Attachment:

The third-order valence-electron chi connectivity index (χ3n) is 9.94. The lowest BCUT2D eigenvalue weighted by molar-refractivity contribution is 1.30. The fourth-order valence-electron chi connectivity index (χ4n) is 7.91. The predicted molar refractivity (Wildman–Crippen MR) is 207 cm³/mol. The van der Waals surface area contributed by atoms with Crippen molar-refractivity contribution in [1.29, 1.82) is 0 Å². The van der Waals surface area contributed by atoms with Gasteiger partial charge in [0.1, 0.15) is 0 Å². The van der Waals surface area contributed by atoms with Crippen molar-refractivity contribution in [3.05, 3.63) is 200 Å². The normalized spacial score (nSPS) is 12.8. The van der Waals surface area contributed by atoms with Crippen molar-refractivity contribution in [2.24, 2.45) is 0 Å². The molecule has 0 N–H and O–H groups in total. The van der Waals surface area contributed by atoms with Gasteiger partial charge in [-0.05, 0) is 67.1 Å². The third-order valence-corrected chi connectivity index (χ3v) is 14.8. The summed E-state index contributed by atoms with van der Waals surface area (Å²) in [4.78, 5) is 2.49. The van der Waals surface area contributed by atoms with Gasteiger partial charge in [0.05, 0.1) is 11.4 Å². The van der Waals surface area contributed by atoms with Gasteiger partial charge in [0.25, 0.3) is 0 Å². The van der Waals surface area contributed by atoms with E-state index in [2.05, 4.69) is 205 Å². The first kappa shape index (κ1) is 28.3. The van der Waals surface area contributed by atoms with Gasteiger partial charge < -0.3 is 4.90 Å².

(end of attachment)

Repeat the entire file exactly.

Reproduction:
The third-order valence-electron chi connectivity index (χ3n) is 9.94. The lowest BCUT2D eigenvalue weighted by molar-refractivity contribution is 1.30. The fourth-order valence-electron chi connectivity index (χ4n) is 7.91. The predicted molar refractivity (Wildman–Crippen MR) is 207 cm³/mol. The van der Waals surface area contributed by atoms with Crippen molar-refractivity contribution in [1.29, 1.82) is 0 Å². The van der Waals surface area contributed by atoms with Gasteiger partial charge in [0.1, 0.15) is 0 Å². The van der Waals surface area contributed by atoms with Crippen molar-refractivity contribution in [3.05, 3.63) is 200 Å². The normalized spacial score (nSPS) is 12.8. The van der Waals surface area contributed by atoms with Crippen molar-refractivity contribution in [2.24, 2.45) is 0 Å². The molecule has 0 N–H and O–H groups in total. The van der Waals surface area contributed by atoms with Gasteiger partial charge in [-0.05, 0) is 67.1 Å². The third-order valence-corrected chi connectivity index (χ3v) is 14.8. The summed E-state index contributed by atoms with van der Waals surface area (Å²) in [4.78, 5) is 2.49. The van der Waals surface area contributed by atoms with Gasteiger partial charge in [0.05, 0.1) is 11.4 Å². The van der Waals surface area contributed by atoms with Gasteiger partial charge in [0.25, 0.3) is 0 Å². The van der Waals surface area contributed by atoms with E-state index in [2.05, 4.69) is 205 Å². The first kappa shape index (κ1) is 28.3. The van der Waals surface area contributed by atoms with Gasteiger partial charge < -0.3 is 4.90 Å².